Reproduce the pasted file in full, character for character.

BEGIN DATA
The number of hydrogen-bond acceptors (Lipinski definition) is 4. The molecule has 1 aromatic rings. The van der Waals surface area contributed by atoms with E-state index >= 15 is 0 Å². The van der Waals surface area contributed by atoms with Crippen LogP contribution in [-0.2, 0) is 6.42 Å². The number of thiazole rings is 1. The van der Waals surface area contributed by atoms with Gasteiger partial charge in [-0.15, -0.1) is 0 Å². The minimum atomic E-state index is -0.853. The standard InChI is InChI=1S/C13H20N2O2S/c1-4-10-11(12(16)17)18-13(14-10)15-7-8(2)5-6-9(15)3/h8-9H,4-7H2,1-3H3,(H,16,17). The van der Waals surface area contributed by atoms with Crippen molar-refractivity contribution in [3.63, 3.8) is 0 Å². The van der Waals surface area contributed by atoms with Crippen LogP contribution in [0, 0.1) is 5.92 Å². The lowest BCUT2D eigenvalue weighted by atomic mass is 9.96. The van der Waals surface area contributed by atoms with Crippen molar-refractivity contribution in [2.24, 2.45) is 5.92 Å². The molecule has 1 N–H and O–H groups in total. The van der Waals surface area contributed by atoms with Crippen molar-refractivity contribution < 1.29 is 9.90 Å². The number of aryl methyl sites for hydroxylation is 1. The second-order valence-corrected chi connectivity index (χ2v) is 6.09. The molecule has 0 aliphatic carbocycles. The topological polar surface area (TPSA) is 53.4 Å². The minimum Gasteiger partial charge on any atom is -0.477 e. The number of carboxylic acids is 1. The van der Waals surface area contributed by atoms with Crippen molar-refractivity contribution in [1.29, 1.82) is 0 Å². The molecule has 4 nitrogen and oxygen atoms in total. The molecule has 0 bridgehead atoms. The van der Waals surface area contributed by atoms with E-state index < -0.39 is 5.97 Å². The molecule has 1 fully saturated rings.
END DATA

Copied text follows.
The number of hydrogen-bond acceptors (Lipinski definition) is 4. The molecule has 1 aromatic rings. The van der Waals surface area contributed by atoms with E-state index >= 15 is 0 Å². The van der Waals surface area contributed by atoms with Crippen LogP contribution in [-0.2, 0) is 6.42 Å². The number of thiazole rings is 1. The van der Waals surface area contributed by atoms with Gasteiger partial charge in [-0.15, -0.1) is 0 Å². The minimum atomic E-state index is -0.853. The standard InChI is InChI=1S/C13H20N2O2S/c1-4-10-11(12(16)17)18-13(14-10)15-7-8(2)5-6-9(15)3/h8-9H,4-7H2,1-3H3,(H,16,17). The van der Waals surface area contributed by atoms with Crippen molar-refractivity contribution in [3.63, 3.8) is 0 Å². The van der Waals surface area contributed by atoms with Crippen LogP contribution in [0, 0.1) is 5.92 Å². The lowest BCUT2D eigenvalue weighted by atomic mass is 9.96. The van der Waals surface area contributed by atoms with Crippen molar-refractivity contribution in [2.24, 2.45) is 5.92 Å². The molecule has 1 N–H and O–H groups in total. The van der Waals surface area contributed by atoms with Crippen molar-refractivity contribution < 1.29 is 9.90 Å². The number of aryl methyl sites for hydroxylation is 1. The second-order valence-corrected chi connectivity index (χ2v) is 6.09. The molecule has 0 aliphatic carbocycles. The topological polar surface area (TPSA) is 53.4 Å². The minimum Gasteiger partial charge on any atom is -0.477 e. The number of carboxylic acids is 1. The van der Waals surface area contributed by atoms with Crippen molar-refractivity contribution in [1.29, 1.82) is 0 Å². The molecule has 4 nitrogen and oxygen atoms in total. The molecule has 0 bridgehead atoms. The van der Waals surface area contributed by atoms with E-state index < -0.39 is 5.97 Å². The molecule has 1 fully saturated rings.